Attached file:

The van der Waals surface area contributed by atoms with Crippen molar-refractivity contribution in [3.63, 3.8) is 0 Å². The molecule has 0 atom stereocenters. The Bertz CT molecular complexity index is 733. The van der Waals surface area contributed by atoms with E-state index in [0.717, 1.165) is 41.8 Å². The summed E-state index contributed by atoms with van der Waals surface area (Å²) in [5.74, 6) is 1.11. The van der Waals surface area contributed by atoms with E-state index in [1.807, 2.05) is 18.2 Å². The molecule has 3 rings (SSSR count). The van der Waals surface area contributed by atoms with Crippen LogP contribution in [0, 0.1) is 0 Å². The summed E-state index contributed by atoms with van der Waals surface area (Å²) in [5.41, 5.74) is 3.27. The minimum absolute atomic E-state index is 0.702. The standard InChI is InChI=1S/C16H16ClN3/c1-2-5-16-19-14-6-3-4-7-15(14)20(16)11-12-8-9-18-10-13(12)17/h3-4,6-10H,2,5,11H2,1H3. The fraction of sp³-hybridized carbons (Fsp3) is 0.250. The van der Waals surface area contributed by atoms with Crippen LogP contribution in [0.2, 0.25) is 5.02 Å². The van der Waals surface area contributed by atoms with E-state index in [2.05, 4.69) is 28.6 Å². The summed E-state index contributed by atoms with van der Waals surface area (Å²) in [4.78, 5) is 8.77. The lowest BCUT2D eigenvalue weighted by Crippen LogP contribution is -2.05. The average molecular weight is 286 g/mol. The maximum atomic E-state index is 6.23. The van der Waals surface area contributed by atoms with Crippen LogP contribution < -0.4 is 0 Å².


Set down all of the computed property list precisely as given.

The van der Waals surface area contributed by atoms with Crippen molar-refractivity contribution in [3.63, 3.8) is 0 Å². The molecule has 0 atom stereocenters. The Bertz CT molecular complexity index is 733. The van der Waals surface area contributed by atoms with E-state index in [0.717, 1.165) is 41.8 Å². The summed E-state index contributed by atoms with van der Waals surface area (Å²) in [5.74, 6) is 1.11. The van der Waals surface area contributed by atoms with E-state index in [1.807, 2.05) is 18.2 Å². The molecule has 3 rings (SSSR count). The van der Waals surface area contributed by atoms with Crippen LogP contribution in [0, 0.1) is 0 Å². The summed E-state index contributed by atoms with van der Waals surface area (Å²) in [5.41, 5.74) is 3.27. The minimum absolute atomic E-state index is 0.702. The standard InChI is InChI=1S/C16H16ClN3/c1-2-5-16-19-14-6-3-4-7-15(14)20(16)11-12-8-9-18-10-13(12)17/h3-4,6-10H,2,5,11H2,1H3. The fraction of sp³-hybridized carbons (Fsp3) is 0.250. The van der Waals surface area contributed by atoms with Crippen LogP contribution in [0.2, 0.25) is 5.02 Å². The van der Waals surface area contributed by atoms with E-state index in [2.05, 4.69) is 28.6 Å². The summed E-state index contributed by atoms with van der Waals surface area (Å²) in [4.78, 5) is 8.77. The lowest BCUT2D eigenvalue weighted by Crippen LogP contribution is -2.05. The average molecular weight is 286 g/mol. The maximum atomic E-state index is 6.23. The van der Waals surface area contributed by atoms with Crippen LogP contribution < -0.4 is 0 Å².